Recently South West NRM held their “Caravan of Collaborations”, traveling to towns around the region. With them they brought new insight into agricultural practices, including a talk on Climate Change in Australia with Kate Forrest.
Kate Forrest works with the Rangelands NRM Alliance, which is associated with a project that worked with CSIRO scientists, the University of Canberra and Ninti One to develop climate change information and see how it applied in the central part of Australia – the rangelands.
“The project was done in two parts. One was the projections part, or the modelling part. And that was a contract between the Australian government and CSIRO and their projections unit in Melbourne,”
“We worked with those scientists to try and make sure the projections information was developed in a way that was applicable for rangelands,” says Kate.
The report, which can be found here provides the most up to date, comprehensive and robust information available for the Rangelands.
Because the rangelands are so big, and so few people live here, often the information that is provided is at a national scale, but now we are seeing it at a regional scale with the help of this project.
The project has produced report on the following topics:
– Aquatic refugia
– Cenchris cilliaris (Buffel grass)
– Guidance to support adaptation
– Invasive animals
– Meteorological drought
– Native species
– Pastoral production and adaptation
– Rainfall variability and pasture growth
– Remotely sensed ground cover
It draws on date from both international and national resources and Kate says this project has been a good opportunity for farmers to build a working relationship with scientists.
“It is unusual for scientists to be able to talk to them and that meant that the scientists could come in with their information, we could then suggest how they develop it,”
“The implications for climate change on rainfall are unclear, so it was really interesting seeing the Rangelands Scientists interacting with the projection scientists, and talking about how they might represent rainfall,” she says.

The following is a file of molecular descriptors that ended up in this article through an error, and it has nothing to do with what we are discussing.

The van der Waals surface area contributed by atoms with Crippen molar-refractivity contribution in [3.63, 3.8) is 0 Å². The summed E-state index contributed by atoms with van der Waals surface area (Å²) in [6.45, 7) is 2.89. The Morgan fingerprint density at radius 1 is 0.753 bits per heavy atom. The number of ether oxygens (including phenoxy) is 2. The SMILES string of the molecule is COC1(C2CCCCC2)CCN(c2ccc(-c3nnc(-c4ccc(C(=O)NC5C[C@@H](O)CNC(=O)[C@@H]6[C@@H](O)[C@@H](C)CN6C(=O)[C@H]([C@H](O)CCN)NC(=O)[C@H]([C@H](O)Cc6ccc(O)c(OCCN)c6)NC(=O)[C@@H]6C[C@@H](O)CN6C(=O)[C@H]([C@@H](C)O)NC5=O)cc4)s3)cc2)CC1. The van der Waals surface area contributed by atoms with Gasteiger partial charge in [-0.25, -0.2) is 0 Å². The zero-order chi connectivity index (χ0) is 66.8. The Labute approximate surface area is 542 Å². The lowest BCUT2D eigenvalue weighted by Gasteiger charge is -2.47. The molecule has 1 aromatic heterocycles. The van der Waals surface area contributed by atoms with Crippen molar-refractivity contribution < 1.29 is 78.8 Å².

The Rangelands NRM Cluster report is a modelling of climate projections for the rangelands, and is based on the current understanding of the climate system, historical trends and simulations of how the climate is responding to the change in greenhouse gas emissions.
The Caravan of Collaboration also showed a video presentation made by Bob Speirs, Climate Change & Environmental Management at The University of Queensland, who discusses the warming of the world.
The Rangeland’s Cluster Project projection is not to be confused with a prediction because the information is not making a forecast of the exact sequence of natural variability.
“It’s not a forecast, and it’s not a prediction, they’re using the trends from current information to see what options there are in the future. So most of the models show that the temperature is going to rise. The confidence from those models comes from how well it sits with the current information,”
“Like any of these issues, you will take a side on it. But this is just information, people can pick and choose how they want to use it. It’s like any other information that a farmer might get – information on a market, or economic information, you get the information you see how it matches to your business and you use it as appropriate,”
“What’s good is that this information is now available to these farmers,” says Kate.
Kate has recently finished up her time with the Caravan of Collaboration and says she received some positive feedback.
“People have been showing interest in how the model is actually used to project the information,”
“The thing about climate change, it’s always in the media and it’s often taking a side. But information isn’t judgemental, it doesn’t care if you believe in it or not. This is just what these scientists think, this is just what they’ve seen, this is what the data they’ve received tells them,” she says.
A lot of the information used for the rangelands cluster itself is actually historical. Most of the information comes from the bureau of meteorology and other scientific organisations.
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